A site called “Dignity USA” found “no joy” in any of that. “We had hoped for much more,” it lamented balefully. “Francis simply reiterates the long-standing teachings of the Church. There is no flexibility.”
Pope upholds teachings of the Church. When will these horrors end?
You Couldn’t Be That Man I Adored
And yet in spite of all that papal consistency—documented here on this wery blog—the New York Timesreports that “leaders of lesbian, gay, bisexual and transgender groups expressed dismay” at the pope’s words.
They did? Why? What had they expected? Why do they continue to delude themselves? They’ve noted this very kind of thing before. They have no excuse to claim shock or dashed hopes. But they do; again and again, every time, they do.
“It is very troubling that the pope would say this,” cried Marianne Duddy-Burke. She is the executive director of Dignity USA—the wery same Dignity USA that had no joy last April. Do they have amnesia? Whence this expectation of some imminent departure? Surely it can not come from the actual record of history, available to anyone with a computer and a search engine and access to the Vatican and Catholic publications. (Or to the few, fewer every day, that lack an ax and a grindstone.) Dignity USA could have looked through its wery own archives, and the previous shocked words of Ms. Duddy-Burke herself.
But according to the troubled Ms. Duddy-Burke, the pope’s statement
also shows that he doesn’t understand the danger that his words can mean for gender-nonconforming people, particularly those who live in countries with laws or cultural pressures that put these people at risk for violence.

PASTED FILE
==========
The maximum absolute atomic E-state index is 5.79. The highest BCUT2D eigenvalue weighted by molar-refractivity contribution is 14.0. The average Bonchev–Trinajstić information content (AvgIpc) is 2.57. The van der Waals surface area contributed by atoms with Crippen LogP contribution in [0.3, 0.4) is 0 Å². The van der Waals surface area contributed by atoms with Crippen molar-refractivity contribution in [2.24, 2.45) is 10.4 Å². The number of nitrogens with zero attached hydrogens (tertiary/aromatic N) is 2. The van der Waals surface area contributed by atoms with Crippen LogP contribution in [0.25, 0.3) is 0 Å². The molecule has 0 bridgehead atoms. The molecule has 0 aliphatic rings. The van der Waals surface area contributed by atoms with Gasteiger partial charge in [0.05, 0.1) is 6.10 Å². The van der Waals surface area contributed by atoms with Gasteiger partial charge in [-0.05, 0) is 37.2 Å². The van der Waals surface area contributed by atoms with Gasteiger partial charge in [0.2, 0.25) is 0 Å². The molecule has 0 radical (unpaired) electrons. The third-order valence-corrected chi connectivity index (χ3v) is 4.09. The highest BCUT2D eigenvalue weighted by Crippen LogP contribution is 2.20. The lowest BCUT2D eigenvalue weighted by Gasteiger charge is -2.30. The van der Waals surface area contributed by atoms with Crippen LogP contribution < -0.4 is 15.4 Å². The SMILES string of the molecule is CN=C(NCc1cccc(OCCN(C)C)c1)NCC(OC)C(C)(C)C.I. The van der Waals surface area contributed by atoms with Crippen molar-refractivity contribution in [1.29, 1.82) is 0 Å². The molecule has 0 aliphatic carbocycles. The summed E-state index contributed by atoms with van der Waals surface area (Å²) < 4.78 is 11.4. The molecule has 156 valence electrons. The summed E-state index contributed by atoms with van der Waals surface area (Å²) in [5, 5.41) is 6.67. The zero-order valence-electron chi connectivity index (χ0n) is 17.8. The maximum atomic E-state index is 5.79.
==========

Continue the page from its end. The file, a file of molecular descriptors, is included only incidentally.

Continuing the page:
That is, I am afraid to say, incoherent. Does Ms. Duddy-Burke really think that the pope is advocating violence? Does she really think that there are people sitting around waiting for the pope to say something about gender identity that they can then use as an excuse to go on a rampage in clubs or bathrooms? That, if only the pope would make a bold departure on these points, such people would suddenly experience a wave of brotherly love, hold hands, and sing Jackie DeShannon? LGBT individuals will not be safe unless the pope changes Church teaching? Is that what Ms. Duddy-Burke is asking me to believe? This is strange.
“Francis, who is Argentine,” the Times goes on, “also did not offer examples of classrooms using such a curriculum.”
What does him being Argentine have to do with any of this? And the Times wants examples? They doubt this? Well, the pope in fact gave one during his flight from Manila to Rome, if anyone had been paying attention to more than just bunny rabbits. But here’s another: Fairfax County Public Schools in Virginia. According to a plan for updating the schools’ seventh- through twelfth-grade mandatory health curriculum:
Emphasis will be placed on an understanding that there is a broader, boundless, and fluid spectrum of sexuality that is developed throughout a lifetime. Sexual orientation and gender identity terms will be discussed with focus on appreciation for individual differences.
I mean, Google’s a handy, handy thing. Perhaps the pope means for us to use it. Perhaps he expects the media to have access to such things right at their wery fingertips. I know Dignity USA lost its archives and suffered tragic memory loss. But has the New York Times been robbed of all its resources for fact-checking? It must demand that the pope’s audiences come complete with citations and a bibliography?
“But church analysts,” the Times continues,
say [the pope] has long harbored resentment over so-called ideological colonialism, the notion that international groups offer aid to developing nations contingent upon the adoption of Western values.
This is true, but I would hardly call gender ideology “Western values.” In fact, it is opposed to “Western values.” If I be wrong about this, can I ask the Times to explain for us where the notion of gender fluidity has its origin in Western culture and thought? The last I checked, it is a novelty. Call me crazy.